By Leigh O’Connor.
"As long as there is wood or charcoal, a place to light a fire, and the ingredients to cook in the heart of the fire, we will eat good food.” – Guy Grossi.
Earth, fire and water – the three basic elements of life – without any or all of these, we would not survive.
From the hugely successful television series, comes the new book by Maeve O’Meara Food Safari: Earth, Fire, Water, curating the best recipes and stories from the last three SBS series, taking the reader on an adventure around the world of cuisines.
Exploring food through these three elements, the book celebrates the skills of passionate home cooks and renowned Chefs from Asia, Europe, the Americas and the Middle East, with recipes that are generations old to those pushing the boundaries of cooking.
Divided into three sections representing each element, readers are introduced to delicious ways that food from the earth can been cooked; the sensual world of fire and the bounty that lies beneath our oceans, rivers and lakes.
Quay mastermind Peter Gilmore calls his garden his place of wonderment and imagination. He grows heirloom vegetables in long raised garden beds, which are tasted at many stages of their development… sometimes as delicate buds, flowers or leaves. If something is delicious, it’s then grown on a larger scale for his Sydney restaurant.
Maeve made an early morning visit to his garden, where she tasted Mexican day lilies that had a pleasant leek-like flavour, with petals like textured butter lettuce; and golf-ball sized kohlrabi that was sweet and crunchy.
"It gave context to the many textures, tastes and temperatures that Peter likes to build into a salad,” she says.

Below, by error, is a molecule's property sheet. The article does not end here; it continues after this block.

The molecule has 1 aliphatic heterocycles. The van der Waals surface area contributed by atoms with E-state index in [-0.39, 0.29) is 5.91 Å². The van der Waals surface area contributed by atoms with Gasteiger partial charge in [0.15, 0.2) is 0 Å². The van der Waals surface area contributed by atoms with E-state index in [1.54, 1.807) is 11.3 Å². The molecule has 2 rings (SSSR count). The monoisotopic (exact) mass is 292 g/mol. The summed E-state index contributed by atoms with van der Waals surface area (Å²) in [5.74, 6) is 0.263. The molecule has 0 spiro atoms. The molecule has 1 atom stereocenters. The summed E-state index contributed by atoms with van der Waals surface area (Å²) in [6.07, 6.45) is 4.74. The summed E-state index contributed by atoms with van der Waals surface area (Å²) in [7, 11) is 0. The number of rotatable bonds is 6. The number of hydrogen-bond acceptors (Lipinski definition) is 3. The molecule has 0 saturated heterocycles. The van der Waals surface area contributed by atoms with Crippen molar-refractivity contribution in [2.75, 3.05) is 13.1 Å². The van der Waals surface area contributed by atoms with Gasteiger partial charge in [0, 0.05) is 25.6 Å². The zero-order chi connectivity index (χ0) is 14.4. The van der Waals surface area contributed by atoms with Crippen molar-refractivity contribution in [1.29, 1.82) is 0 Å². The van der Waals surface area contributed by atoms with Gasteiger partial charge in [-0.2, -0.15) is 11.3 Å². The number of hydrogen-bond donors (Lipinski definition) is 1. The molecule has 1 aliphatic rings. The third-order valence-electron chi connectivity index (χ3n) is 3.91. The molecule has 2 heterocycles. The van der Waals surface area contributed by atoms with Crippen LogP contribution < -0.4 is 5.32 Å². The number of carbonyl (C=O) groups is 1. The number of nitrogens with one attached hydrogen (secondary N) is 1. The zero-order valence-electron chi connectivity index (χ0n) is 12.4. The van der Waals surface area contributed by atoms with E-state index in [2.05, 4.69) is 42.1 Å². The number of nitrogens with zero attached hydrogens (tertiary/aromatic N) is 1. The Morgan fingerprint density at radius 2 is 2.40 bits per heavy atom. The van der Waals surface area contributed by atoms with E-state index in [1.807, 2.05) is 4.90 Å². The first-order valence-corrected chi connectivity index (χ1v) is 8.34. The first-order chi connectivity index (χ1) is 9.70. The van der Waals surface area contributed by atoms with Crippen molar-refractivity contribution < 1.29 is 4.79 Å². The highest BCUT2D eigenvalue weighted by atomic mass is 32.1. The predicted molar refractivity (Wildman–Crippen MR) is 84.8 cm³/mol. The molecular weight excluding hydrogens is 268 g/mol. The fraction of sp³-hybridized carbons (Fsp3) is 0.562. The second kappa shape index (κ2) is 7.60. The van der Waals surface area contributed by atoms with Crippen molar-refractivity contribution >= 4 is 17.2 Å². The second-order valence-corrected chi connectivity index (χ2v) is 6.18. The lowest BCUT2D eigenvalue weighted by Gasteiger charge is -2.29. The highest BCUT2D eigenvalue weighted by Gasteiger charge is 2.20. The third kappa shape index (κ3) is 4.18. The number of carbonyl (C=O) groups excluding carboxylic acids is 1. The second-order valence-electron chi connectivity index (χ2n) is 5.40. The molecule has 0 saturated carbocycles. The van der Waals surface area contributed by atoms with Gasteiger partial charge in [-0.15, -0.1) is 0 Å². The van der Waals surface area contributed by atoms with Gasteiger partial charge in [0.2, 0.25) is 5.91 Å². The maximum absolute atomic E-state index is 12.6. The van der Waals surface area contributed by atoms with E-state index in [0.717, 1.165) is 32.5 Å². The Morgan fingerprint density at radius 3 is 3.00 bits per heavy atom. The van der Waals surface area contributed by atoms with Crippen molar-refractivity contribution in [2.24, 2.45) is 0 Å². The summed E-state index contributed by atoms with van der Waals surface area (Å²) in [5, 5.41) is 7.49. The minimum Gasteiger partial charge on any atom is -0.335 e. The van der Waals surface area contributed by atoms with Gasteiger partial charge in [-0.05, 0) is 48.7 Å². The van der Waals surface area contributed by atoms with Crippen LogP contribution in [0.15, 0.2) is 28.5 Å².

Peter’s recipe for crispy artichoke salad, carrot, sheeps milk feta, smoked almonds and sherry caramel is pretty on the plate and the palate. The combination of light and crunchy artichoke petals with Parisian carrots, toasted pepitas and nuts, the complexity of the sherry dressing and creamy cheese, all shout elegance and perfect balance at the same time.
"Cooking with fire is a total sensory experience – there is simply nothing better than to feel the warmth of the flame, hear the crackle of wood burning, smell the aromas of meat, fish and vegetables grilling over charcoal and enjoy the theatre of the delicious sizzle, as drops of juice seasoned with spices and marinade, splash onto the coals,” Maeve says. "The whole experience is an almighty call to the tastebuds.”
Maeve O’Meara and Tetsuya Wakuda.
One of Australia’s top restaurateurs Tetsuya Wakuda has one of the most refined palates in the country. While the dishes served in his restaurant are incredibly complex, some of the underlying building blocks are easy and achievable to do at home, such as the miso, mirin, soy and sake baste used for his grilled Spanish mackerel recipe.
Teamed with a turnip and pomelo salad, the mackerel fillets are brushed with the marinade while cooking over the heat of a charcoal grill, until caramelised.
"I recommend using a binchotan for cooking as it creates one of the highest radiant heats. There is no flame, but it’s hot as… just giving a quiet heat,” he explains.
The world of seafood is like no other, as one of Australia’s top Chefs Steve Hodges says: "Chicken is chicken, beef is beef… they’re one dimensional… but fish and seafood are truly another world. There’s just so much flavour here and endless variety.”
Lennox Hastie from Firedoor only cooks over fire and loves the amazing characteristics this brings out in seafood.
"Whether you are cooking fish whole or fillets, whether you’re cooking shellfish, crustaceans or octopus, everything reacts differently… it’s so versatile and so healthy,” he explains.
"Primarily most of the cooking is on the skin side, which helps protect the flesh from the intense heat of the coals, the embers.”
His recipe for grilled flathead, broccolini and chilli uses seasoned apple hardwood as the base, slowly burnt down to embers, while the fish is cooked whole and served on the charred greens with a chilli and vinegar emulsion and garnished with seablite and brassica flowers.
With more than 200 recipes, as well as profiles, tips and stories showcasing the multicultural cooks and Chefs of Australia, Food Safari: Earth, Fire, Water will have readers in their element.
This is an edited extract from Food Safari: Earth Fire Water by Maeve O’Meara published by Hardie Grant Books insert RRP $60 and is available in stores nationally.